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The Beatles, The Beatles in Mono

The Beatles, and The Beatles in Mono (Capitol / EMI)

Reviewed by Raoul Hernandez, Fri., Oct. 2, 2009

Box Sets

The Beatles

(Capitol/EMI)

The Beatles in Mono

(EMI)

"Clearly in the Sixties, mono was king. Even in 1967, when the Beatles were at the height of their experimentation in the studio, the mono mix of Sgt. Peppers Lonely Hearts Club Band was their absolute priority. That is the important point about this period of transition; until the 1969 release of the Yellow Submarine album, each Beatles LP had a unique mono and stereo mix."

What's in a mix? Only music. According to the booklet intro of The Beatles in Mono, the band personally oversaw the mixing of its Summer of Love earth-shaker, Sgt. Peppers, but only monophonically, defined by Merriam-Webster's as "involving a single transmission path." The stereophonic mix ("constituting a three-dimensional effect of auditory perspective") was relegated to Beatles' sound designer George Martin and his team of engineers. "For whatever reasons," states The Beatles in Mono booklet, "this stereo mix is remarkably different."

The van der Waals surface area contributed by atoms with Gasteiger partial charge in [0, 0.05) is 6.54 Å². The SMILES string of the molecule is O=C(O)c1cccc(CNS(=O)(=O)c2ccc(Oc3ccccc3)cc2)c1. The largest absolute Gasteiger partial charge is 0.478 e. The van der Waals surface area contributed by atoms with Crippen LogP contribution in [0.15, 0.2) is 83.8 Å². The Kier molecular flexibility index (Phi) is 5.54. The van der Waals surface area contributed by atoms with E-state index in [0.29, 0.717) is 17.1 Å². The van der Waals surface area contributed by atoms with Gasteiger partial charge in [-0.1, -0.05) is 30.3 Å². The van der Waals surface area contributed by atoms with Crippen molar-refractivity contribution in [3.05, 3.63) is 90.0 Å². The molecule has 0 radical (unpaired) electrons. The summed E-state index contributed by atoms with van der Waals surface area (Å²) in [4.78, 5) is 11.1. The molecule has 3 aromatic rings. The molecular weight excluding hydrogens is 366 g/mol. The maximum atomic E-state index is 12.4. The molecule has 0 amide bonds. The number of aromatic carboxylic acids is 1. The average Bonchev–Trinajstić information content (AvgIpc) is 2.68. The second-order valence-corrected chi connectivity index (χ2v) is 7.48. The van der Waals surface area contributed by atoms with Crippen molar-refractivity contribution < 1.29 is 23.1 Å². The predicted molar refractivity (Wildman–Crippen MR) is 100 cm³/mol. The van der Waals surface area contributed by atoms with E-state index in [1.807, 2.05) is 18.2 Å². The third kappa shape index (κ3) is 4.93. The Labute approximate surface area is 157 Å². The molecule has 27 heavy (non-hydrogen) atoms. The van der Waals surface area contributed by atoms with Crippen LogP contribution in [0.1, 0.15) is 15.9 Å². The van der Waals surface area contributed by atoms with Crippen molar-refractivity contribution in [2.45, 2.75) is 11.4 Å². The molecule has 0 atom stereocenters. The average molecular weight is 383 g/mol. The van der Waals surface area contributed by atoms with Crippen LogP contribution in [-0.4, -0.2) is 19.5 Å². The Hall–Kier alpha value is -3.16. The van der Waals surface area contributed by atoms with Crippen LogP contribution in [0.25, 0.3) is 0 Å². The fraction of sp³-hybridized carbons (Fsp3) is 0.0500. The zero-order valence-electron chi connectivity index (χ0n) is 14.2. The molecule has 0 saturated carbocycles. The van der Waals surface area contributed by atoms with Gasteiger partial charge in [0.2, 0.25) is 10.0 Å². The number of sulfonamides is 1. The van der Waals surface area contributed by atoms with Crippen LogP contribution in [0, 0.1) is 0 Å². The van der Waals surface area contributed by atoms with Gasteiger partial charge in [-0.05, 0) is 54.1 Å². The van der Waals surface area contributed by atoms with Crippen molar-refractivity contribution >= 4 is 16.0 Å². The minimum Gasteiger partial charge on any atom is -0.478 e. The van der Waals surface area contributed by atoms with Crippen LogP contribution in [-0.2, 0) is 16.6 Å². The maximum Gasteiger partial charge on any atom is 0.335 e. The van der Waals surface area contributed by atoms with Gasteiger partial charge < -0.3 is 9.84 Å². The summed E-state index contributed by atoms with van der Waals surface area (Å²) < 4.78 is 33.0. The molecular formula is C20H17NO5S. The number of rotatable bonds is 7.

With 10 of the Fab Four's 13 albums privy to two unique mixes, Sgt. Peppers isn't alone in its dichotomy. Differences between the Beatles' two behemoth box sets of remastered catalog play out like Civil War North/South politics.

The Beatles stereophonic black box hordes all 13 LPs, plus a 2-CD gather-all of singles, B-sides, and EP tracks (Past Masters). All feature expanded gatefold artwork and a 3½-minute featurette on the making of the album (also compiled onto one DVD). All are available individually. The Beatles in Mono fits the group's 10 albums through The White Album, and the accompanying 2-CD Mono Masters, into a much smaller, lighter, white box whose individual titles aren't sold separately. Minisleeves render original album credits microscopic even though the stereo set reprints them with additional details. Except for Sgt. Peppers, the stereo liner notes are mostly inadequate.